TWO GENERAL ALARM FIRES GIVE PASSAIC FIREMEN HARD WORKOUT

TWO GENERAL ALARM FIRES GIVE PASSAIC FIREMEN HARD WORKOUT

Mony Firefighters Overcome by Dense Smoke; Neighboring Communities Send Help

PASSAIC, N. J., was recently the scene of two general alarm fires, which occurred within a week, causing damage unofficially estimated at $1,250,000. Within the past two months, two other fires caused damage estimated at between $700,000 and a million dollars, and took four lives.

The series of destructive blazes began on April 19th, when a general alarm fire destroyed the roof and fifth floor of the five story Tudor Court Apartment House, destroyed or damaged 96 apartments and 13 stores, and caused almost a million dollar loss. On May 4th, a mother and three children died in a flash fire which swept a downtown tenement house.

On the afternoon of June 4th, the Arrow Electric Company, the largest electric appliance store in Passaic, was swept by a million dollar general alarm fire, which also destroyed two textile factories and three other stores, and caused smoke or water damage in 27 other stores.

The company occupied an “L” shaped store on the ground floor of a two story brick and frame building at the corner of Hoover Avenue and Monroe Street in the heart of downtown Passaic. Beside the Arrow store, the ground floor also contained a delicatessen, men’s clothing shop, and women’s dress shop. The second floor contained two textile establishments engaged in the manufacture of women’s clothing. The building was not sprinklered and it did not contain any interior fire walls, or fire resistant sub divisions.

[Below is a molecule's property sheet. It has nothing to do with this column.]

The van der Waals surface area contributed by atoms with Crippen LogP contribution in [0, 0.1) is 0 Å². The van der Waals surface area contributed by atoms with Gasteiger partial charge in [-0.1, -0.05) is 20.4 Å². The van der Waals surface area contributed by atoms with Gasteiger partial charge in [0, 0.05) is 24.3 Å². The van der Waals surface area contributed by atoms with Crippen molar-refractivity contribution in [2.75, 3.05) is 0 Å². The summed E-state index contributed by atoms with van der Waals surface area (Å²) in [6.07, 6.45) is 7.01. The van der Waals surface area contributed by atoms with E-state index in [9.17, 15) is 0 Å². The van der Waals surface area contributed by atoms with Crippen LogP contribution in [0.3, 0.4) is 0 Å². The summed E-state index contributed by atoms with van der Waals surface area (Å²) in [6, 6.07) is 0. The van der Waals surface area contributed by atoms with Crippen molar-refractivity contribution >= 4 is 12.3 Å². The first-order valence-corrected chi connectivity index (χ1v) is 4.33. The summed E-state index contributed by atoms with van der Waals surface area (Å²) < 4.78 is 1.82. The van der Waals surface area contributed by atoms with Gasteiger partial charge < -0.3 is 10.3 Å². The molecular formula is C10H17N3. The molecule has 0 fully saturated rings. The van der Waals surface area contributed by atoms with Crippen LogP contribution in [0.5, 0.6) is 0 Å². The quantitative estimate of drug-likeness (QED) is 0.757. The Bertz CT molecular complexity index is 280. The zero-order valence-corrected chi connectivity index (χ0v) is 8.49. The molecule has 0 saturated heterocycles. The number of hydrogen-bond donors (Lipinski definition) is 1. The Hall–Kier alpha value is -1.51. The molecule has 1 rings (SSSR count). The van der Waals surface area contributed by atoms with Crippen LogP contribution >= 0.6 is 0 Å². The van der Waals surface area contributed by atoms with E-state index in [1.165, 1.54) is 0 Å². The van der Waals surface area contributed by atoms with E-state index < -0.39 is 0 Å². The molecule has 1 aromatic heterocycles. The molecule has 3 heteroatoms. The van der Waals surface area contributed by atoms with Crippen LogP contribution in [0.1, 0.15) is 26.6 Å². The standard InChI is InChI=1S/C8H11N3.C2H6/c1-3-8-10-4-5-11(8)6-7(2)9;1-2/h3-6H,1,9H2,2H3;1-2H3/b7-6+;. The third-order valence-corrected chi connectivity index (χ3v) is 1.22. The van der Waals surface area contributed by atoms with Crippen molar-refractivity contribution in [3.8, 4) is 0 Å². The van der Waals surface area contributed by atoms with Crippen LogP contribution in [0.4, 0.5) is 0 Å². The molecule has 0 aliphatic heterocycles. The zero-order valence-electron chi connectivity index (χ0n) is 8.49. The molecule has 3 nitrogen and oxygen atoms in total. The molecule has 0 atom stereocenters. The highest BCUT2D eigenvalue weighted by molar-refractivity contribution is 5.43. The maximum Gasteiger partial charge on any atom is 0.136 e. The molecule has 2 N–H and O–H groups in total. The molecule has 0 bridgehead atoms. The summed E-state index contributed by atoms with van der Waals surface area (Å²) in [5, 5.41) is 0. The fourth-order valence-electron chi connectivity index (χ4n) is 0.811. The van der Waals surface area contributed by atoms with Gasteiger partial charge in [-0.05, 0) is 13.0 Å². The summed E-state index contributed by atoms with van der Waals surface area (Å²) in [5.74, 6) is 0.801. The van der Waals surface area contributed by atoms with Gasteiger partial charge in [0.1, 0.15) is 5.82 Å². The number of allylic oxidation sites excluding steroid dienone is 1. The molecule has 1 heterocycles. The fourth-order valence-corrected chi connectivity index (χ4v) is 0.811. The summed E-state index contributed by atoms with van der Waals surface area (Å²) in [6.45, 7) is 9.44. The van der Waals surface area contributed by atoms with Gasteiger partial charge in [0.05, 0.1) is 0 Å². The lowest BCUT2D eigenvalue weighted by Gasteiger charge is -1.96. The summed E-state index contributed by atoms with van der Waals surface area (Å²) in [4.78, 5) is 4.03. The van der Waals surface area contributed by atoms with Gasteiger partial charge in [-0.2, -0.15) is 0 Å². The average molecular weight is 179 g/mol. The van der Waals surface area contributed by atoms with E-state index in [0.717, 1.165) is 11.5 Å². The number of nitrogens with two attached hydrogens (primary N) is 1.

The fire was discovered by an offduty fireman, James Greely, and an offduty patrolman, Vince Sawicki, who were headed for police headquarters in Greely’s car. As the car was stopped in the afternoon traffic of downtown Passaic, the patrolman spotted smoke seeping through a cellar door in the Arrow Building. Both men jumped from the car, the fireman ran a block to the nearest street box and pulled it at 3:13 p.m. The patrolman entered the building and warned the occupants to get out.

As Fireman Greely pulled the box, employees of the Arrow Store saw smoke coming from an electrical outlet. They were telephoning the fire department. as Engines 1 and 3, Truck 1, and the Emergency Squad rolled up in front of the building.

Firemen found the fire in the cellar of the Arrow Store, on the Hoover Avenue side. When the cellar doors were opened, a burst of smoke and flame greeted firemen. The air conditioning system, which was located in the basement continued to function, and carried smoke and heat to the rest of the building. Unable to enter the Hoover Avenue side of the cellar, firemen tried to force a side entrance, but their way was blocked by a steel door, and an acetylene torch had to be used to cut through it. Here too, a large volume of dense back smoke kept firemen from penetrating more than a few feet into the structure. By this time the smoke had banked up against adjacent buildings and filled the entire area around the Arrow building so densely, that operations became slow and hazardous. At 3:16 a second alarm had brought Engine 6 and Truck 1.

Despite reinforcements, the fire soon spread to large stocks of phonograph records and a 1,200 gallon oil tank in the basement. After this, the fire spread through vertical openings to involve the first and then the second floor, where it fed on a quantity of cloth and barrels of dyes and chemicals.

Hoover Avenue side of Arrow Building, Passaic, N. J., where the fire began. Picture was taken shortly after the general alarm was sounded. Several lines were later operated from the roof of the two-story building on the left.

Photo by Russell Ztto

Passaic firemen are shown here using three streams on the wall between the Arrow Building and the Simon Store on the right. This is the Lexington Avenue side of the building.

Photo by Russell Z_____to

Heavy machinery on the second floor caused it to collapse, as did the roof of the building. Still there was very little actual fire visible, but the dense smoke soon created a pall which spread over the East side of Passaic and neighboring towns. Thousands of people attracted to the scene by the smoke and an “on the spot” radio broadcast of the fire, soon created a traffic jam in Passaic which was described as the worst in the city’s history.